The AT&T Aspire Accelerator is for ed-tech startups creating solutions to improve the online learning experience. Enrolled companies get an initial investment along with a stipend to cover costs during the 4-6 month program. They also get access to a dedicated Entrepreneur in Residence and AT&T’s senior executives, mentoring from leaders in education and tech entrepreneurship, UI/UX design services, and opportunities to participate in education conferences. Out of 40+ startups who have participated, 70% were women-led companies and 51% were minority-led companies.
Bayer G4A is Europe’s first accelerator run by a pharmaceutical company. Bayer has supported over 150 digital health companies, resulting in more than 30 direct collaborations. G4A is for early-stage startups that have an MVP, as well as growth companies with a product in the market. They give founders the opportunity to get their solution in front of Bayer executives, and the winning companies can collaborate with Bayer teams and present at an annual event.
The Bridge by Coca-Cola is a commercialization program for startups that acts as a bridge between the entrepreneurial community and major global markets. The program lasts seven months, which is longer than normal for accelerators. They provide the startups with in-depth marketing training, access to experienced mentors, and an opportunity to pilot and license the startup’s product to the company and its partners. The program doesn’t require any equity from the startups.
The Illumina Accelerator has qualities of an incubator and is perhaps the most hybrid-y of the hybrids. It combines the longer residency (six months) and the access to lab facilities that are common to an incubator, with the equity and curriculum typical of an accelerator. Like an accelerator, they speed the time to market and, separate from any investment, they take 8% of common stock. The curriculum is custom for each company, which is more like an incubator. And the access to Illumina sequencing systems and reagents, genomics expertise, and fully operational lab space is standard for a biotech incubator.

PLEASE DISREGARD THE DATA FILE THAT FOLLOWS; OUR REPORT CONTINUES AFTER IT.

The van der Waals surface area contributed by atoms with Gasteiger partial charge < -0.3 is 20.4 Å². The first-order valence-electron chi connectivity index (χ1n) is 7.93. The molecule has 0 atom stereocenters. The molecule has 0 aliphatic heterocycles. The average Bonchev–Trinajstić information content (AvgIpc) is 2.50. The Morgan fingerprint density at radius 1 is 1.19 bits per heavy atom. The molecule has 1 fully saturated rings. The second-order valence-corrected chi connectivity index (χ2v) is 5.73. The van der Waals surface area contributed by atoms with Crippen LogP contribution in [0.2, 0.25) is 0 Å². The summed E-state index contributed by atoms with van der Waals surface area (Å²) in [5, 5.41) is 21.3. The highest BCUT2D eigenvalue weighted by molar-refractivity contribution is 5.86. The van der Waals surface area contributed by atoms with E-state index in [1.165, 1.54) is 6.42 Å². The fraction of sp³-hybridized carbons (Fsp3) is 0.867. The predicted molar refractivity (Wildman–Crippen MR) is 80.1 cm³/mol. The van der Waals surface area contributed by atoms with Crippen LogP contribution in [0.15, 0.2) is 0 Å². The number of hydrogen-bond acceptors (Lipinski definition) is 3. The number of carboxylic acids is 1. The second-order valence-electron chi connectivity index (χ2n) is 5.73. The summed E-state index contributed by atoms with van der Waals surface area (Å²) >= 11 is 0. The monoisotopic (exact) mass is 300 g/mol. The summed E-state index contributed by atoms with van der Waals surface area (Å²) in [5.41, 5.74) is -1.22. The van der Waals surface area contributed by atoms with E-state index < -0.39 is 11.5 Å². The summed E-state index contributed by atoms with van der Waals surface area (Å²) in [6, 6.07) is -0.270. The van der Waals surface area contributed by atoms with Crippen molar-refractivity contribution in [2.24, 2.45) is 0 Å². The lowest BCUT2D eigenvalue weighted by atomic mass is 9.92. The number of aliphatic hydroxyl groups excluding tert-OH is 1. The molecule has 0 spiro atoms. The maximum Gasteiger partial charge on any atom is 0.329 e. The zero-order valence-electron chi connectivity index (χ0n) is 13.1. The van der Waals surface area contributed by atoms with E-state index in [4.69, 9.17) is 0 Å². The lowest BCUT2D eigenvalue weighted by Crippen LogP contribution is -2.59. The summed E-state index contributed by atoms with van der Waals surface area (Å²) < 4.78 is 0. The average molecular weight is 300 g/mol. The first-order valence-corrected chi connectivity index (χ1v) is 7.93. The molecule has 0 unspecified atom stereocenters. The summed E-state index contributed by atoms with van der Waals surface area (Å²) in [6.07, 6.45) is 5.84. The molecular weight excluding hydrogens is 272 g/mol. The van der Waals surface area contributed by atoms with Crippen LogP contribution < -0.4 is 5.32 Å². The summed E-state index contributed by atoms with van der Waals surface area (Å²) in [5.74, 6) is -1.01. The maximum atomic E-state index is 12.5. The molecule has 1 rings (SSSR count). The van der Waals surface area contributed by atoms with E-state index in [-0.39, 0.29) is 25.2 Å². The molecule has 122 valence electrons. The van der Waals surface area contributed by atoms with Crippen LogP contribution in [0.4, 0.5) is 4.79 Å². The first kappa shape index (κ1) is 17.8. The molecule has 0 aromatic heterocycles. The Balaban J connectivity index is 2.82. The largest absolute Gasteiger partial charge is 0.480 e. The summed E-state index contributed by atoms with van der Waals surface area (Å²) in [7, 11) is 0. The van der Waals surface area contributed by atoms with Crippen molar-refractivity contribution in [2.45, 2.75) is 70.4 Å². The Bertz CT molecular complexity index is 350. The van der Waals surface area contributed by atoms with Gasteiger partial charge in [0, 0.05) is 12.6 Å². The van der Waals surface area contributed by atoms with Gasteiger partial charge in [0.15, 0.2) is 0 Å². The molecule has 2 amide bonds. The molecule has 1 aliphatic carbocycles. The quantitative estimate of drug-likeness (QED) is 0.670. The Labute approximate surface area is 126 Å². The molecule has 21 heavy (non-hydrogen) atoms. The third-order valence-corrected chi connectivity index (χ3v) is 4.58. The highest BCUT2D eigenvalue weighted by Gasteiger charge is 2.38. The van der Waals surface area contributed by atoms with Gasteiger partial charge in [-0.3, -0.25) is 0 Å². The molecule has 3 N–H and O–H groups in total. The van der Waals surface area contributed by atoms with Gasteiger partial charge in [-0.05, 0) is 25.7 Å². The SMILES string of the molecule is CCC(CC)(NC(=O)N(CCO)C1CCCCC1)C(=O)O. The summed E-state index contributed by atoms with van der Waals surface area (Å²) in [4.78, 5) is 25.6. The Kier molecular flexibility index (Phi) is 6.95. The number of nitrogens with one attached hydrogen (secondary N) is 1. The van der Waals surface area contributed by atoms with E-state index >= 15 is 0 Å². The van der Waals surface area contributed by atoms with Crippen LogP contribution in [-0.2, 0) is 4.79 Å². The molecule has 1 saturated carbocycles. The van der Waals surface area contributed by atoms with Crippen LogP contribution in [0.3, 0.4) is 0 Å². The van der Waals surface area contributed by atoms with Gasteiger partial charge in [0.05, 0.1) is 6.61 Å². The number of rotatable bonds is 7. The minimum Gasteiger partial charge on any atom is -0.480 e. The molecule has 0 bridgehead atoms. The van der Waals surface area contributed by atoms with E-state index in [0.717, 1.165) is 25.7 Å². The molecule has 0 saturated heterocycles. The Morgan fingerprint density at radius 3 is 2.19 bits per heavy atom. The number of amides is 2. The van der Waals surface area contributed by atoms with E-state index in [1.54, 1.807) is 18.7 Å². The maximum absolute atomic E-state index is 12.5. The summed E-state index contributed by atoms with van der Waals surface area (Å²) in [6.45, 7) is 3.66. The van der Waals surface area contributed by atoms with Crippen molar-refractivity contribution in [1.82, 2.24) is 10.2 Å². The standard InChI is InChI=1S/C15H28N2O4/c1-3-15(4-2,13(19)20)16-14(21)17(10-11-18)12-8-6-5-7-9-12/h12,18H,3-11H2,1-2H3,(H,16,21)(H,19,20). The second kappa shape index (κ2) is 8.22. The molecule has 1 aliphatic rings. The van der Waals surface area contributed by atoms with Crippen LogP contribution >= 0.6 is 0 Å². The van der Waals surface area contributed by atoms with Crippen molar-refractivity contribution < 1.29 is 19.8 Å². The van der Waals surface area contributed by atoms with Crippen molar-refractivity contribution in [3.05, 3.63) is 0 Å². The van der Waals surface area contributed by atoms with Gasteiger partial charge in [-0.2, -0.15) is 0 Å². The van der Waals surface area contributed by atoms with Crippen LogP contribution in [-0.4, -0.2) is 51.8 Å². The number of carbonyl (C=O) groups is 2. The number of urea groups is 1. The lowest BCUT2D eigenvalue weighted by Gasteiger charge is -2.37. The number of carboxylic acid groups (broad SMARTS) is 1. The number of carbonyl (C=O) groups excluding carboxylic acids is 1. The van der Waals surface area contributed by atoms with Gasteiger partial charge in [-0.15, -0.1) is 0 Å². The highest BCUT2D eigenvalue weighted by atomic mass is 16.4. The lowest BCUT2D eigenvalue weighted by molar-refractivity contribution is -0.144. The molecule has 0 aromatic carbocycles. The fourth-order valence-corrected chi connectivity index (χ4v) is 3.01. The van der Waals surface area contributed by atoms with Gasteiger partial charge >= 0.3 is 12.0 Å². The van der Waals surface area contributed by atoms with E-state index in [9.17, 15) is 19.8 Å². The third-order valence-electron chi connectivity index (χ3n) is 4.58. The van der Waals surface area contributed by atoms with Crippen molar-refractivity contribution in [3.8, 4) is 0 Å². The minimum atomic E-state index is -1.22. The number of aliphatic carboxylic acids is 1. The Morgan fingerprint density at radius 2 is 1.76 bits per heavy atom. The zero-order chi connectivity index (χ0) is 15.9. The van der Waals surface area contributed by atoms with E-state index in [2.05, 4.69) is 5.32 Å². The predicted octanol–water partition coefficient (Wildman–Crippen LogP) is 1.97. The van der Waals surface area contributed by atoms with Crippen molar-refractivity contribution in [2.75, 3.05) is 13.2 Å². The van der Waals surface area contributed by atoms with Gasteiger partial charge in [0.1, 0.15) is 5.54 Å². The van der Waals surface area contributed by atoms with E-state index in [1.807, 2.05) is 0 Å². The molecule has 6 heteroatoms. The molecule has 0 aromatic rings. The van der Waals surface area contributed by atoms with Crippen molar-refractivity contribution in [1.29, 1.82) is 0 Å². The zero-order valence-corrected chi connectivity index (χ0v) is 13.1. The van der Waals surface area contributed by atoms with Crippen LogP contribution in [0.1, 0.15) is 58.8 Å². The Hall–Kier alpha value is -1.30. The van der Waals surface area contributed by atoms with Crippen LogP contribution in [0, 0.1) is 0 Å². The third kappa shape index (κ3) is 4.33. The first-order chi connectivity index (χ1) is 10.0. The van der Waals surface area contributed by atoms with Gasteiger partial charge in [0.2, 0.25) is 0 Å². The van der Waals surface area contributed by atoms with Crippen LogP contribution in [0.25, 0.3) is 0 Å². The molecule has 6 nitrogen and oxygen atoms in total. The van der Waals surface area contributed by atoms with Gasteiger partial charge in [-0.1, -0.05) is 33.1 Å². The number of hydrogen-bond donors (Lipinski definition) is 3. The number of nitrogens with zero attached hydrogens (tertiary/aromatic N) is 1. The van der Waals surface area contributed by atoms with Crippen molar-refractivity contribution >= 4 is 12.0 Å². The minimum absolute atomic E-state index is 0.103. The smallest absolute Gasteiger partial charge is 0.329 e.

The Jones+Foster Accelerator Program helps early-stage, student-led companies through those decisive first six months. The most unusual eligibility criterion is that you must have participated in one of the University of Washington’s startup competitions, or have been involved in other entrepreneurship activities at UW. They do not take equity, and they assist with early-stage expenses (up to $1,000 per startup team), plus up to $25,000 in follow-on funding, as long as certain milestones are met.
Innovation opportunities for startups and corporate sponsors
As the examples above illustrate, corporate accelerators can be launched in nearly any industry and market segment. Given the benefits they provide to corporations seeking a new innovation channel, and for startups seeking funding and access to partner resources, this model of startup support is likely to continue growing in the years to come.
Author: Nina Post